for National Geographic News
No defense budget could ever match nature's resources. Evolution, a hundred-million-year arms race between predator and prey, has perfected an extraordinary array of camouflage.
There are caterpillars disguised as bird dung, frogs shaped like dead leaves, and bizarre, seaweed-mimicking seahorses. All have evolved ingenious solutions to the life-or-death business of avoiding detection.
But scientists have turned to two rather more colorful animals in their search for new systems of military concealment. Butterflies and cuttlefish perform stunning optical illusions. And by understanding the processes involved, researchers hope to create materials that could make advancing armies almost invisible.
Butterflies and moths make up the biological order Lepidoptera. The Latin word comes from the tiny scales that coat each wing (lepis: scale, pteron: wing). What interests scientists is how these wings shimmer in sunlight.
The blue morpho family of butterflies, from the rainforests of Central and South America, catch the light in their wings to conjure dazzling displays. Males, which can be seen up to a thousand yards (1 kilometer) away by humans, use them to declare their territory to other males and attract females.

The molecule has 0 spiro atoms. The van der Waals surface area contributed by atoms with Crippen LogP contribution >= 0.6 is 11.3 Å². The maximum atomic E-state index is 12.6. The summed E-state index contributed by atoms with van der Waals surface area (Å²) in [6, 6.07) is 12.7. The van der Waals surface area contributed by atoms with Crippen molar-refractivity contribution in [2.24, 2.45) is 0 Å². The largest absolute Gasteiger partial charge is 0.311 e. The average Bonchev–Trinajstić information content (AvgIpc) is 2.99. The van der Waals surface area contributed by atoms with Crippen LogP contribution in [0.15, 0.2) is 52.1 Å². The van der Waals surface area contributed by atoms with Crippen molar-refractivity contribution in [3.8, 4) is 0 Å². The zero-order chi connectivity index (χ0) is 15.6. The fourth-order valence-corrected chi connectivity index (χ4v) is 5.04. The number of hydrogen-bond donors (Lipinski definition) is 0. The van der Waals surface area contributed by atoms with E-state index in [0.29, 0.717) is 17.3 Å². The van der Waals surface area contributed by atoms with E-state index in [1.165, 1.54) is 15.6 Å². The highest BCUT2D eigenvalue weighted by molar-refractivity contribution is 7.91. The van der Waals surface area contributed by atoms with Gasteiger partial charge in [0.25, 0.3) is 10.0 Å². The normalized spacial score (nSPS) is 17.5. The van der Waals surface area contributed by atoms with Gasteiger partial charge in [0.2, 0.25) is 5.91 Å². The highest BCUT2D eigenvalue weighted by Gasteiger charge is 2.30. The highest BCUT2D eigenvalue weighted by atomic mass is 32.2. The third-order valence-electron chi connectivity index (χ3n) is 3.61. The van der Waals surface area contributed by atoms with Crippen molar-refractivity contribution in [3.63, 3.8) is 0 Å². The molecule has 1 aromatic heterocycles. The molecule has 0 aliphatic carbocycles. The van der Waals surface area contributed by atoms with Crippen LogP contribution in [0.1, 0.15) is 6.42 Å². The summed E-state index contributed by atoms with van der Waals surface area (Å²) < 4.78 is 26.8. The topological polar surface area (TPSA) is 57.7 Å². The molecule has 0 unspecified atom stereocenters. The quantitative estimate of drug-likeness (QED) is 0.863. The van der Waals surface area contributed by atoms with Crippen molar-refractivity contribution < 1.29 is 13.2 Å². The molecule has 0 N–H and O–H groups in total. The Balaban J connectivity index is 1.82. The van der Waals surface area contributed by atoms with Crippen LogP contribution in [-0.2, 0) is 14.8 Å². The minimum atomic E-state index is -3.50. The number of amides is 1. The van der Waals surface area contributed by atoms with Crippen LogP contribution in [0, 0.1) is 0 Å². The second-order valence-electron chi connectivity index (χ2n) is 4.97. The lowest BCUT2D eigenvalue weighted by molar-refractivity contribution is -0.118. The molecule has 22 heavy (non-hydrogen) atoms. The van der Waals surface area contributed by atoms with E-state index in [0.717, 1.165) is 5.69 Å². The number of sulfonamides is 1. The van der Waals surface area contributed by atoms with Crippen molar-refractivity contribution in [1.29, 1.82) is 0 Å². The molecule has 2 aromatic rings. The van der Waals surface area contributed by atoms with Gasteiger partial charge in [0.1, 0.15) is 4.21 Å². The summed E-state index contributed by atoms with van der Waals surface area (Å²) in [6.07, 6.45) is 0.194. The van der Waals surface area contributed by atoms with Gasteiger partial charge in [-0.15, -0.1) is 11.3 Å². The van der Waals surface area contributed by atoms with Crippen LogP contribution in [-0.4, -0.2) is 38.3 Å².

The butterfly's blueness does not come from pigmentthe natural color of their wings is actually a dull brownbut thousands of semi-transparent scales.
Peter Vukusic, a physicist at Exeter University in England, has been studying how these wing scales influence light waves.
"If you shine white light at one of these butterflies you get multiple reflections from structures within the wing," he said. "Those structures are designed to produce an intense blue reflection. A male with a very bright color can have a lot of territory and a lot of females."
The scales consist of multiple layers of keratin (a fibrous protein similar to that which forms nails and hair in humans) which filter blue from the visible spectrum and radiate it out from the wings. While some reflected light waves cancel each other out, known as negative interference, others have a reinforcing effectconstructive interferencewhich produce intense iridescence. Blue morpho scales can reflect over 75 percent of blue light.
Ridges within the keratin multilayers also scatter light through diffraction, so broadening the angles from which the butterfly can be seen.
Making oneself as visible as possible isn't a great tactic from a military perspective. But Vukusic says that understanding the light-altering mechanism of blue morpho butterflies is the first step to creating a revolutionary type of camouflage.
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